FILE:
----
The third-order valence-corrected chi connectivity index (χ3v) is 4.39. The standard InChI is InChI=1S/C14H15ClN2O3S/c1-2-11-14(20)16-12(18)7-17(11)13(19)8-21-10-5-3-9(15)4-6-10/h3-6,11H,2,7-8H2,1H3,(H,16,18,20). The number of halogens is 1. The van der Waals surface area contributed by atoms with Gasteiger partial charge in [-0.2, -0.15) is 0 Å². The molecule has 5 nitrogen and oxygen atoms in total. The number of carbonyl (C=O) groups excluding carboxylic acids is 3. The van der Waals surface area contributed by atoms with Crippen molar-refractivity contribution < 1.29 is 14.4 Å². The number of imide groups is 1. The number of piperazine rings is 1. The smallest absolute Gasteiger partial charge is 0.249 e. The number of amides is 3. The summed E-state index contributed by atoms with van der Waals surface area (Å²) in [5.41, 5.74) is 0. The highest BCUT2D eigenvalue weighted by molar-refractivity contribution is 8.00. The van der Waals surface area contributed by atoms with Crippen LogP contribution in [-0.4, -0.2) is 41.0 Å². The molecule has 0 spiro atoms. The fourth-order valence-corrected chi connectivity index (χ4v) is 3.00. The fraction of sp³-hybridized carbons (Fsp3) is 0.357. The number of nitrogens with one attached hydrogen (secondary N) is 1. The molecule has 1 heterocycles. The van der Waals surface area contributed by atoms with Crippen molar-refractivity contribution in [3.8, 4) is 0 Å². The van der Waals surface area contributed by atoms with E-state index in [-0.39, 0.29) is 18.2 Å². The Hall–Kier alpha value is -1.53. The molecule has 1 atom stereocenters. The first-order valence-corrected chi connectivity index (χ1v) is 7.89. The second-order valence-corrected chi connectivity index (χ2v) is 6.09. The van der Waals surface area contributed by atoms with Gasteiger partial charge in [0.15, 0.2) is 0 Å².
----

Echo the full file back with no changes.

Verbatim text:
The third-order valence-corrected chi connectivity index (χ3v) is 4.39. The standard InChI is InChI=1S/C14H15ClN2O3S/c1-2-11-14(20)16-12(18)7-17(11)13(19)8-21-10-5-3-9(15)4-6-10/h3-6,11H,2,7-8H2,1H3,(H,16,18,20). The number of halogens is 1. The van der Waals surface area contributed by atoms with Gasteiger partial charge in [-0.2, -0.15) is 0 Å². The molecule has 5 nitrogen and oxygen atoms in total. The number of carbonyl (C=O) groups excluding carboxylic acids is 3. The van der Waals surface area contributed by atoms with Crippen molar-refractivity contribution < 1.29 is 14.4 Å². The number of imide groups is 1. The number of piperazine rings is 1. The smallest absolute Gasteiger partial charge is 0.249 e. The number of amides is 3. The summed E-state index contributed by atoms with van der Waals surface area (Å²) in [5.41, 5.74) is 0. The highest BCUT2D eigenvalue weighted by molar-refractivity contribution is 8.00. The van der Waals surface area contributed by atoms with Crippen LogP contribution in [-0.4, -0.2) is 41.0 Å². The molecule has 0 spiro atoms. The fourth-order valence-corrected chi connectivity index (χ4v) is 3.00. The fraction of sp³-hybridized carbons (Fsp3) is 0.357. The number of nitrogens with one attached hydrogen (secondary N) is 1. The molecule has 1 heterocycles. The van der Waals surface area contributed by atoms with Crippen molar-refractivity contribution in [3.8, 4) is 0 Å². The van der Waals surface area contributed by atoms with E-state index in [-0.39, 0.29) is 18.2 Å². The Hall–Kier alpha value is -1.53. The molecule has 1 atom stereocenters. The first-order valence-corrected chi connectivity index (χ1v) is 7.89. The second-order valence-corrected chi connectivity index (χ2v) is 6.09. The van der Waals surface area contributed by atoms with Gasteiger partial charge in [0.15, 0.2) is 0 Å².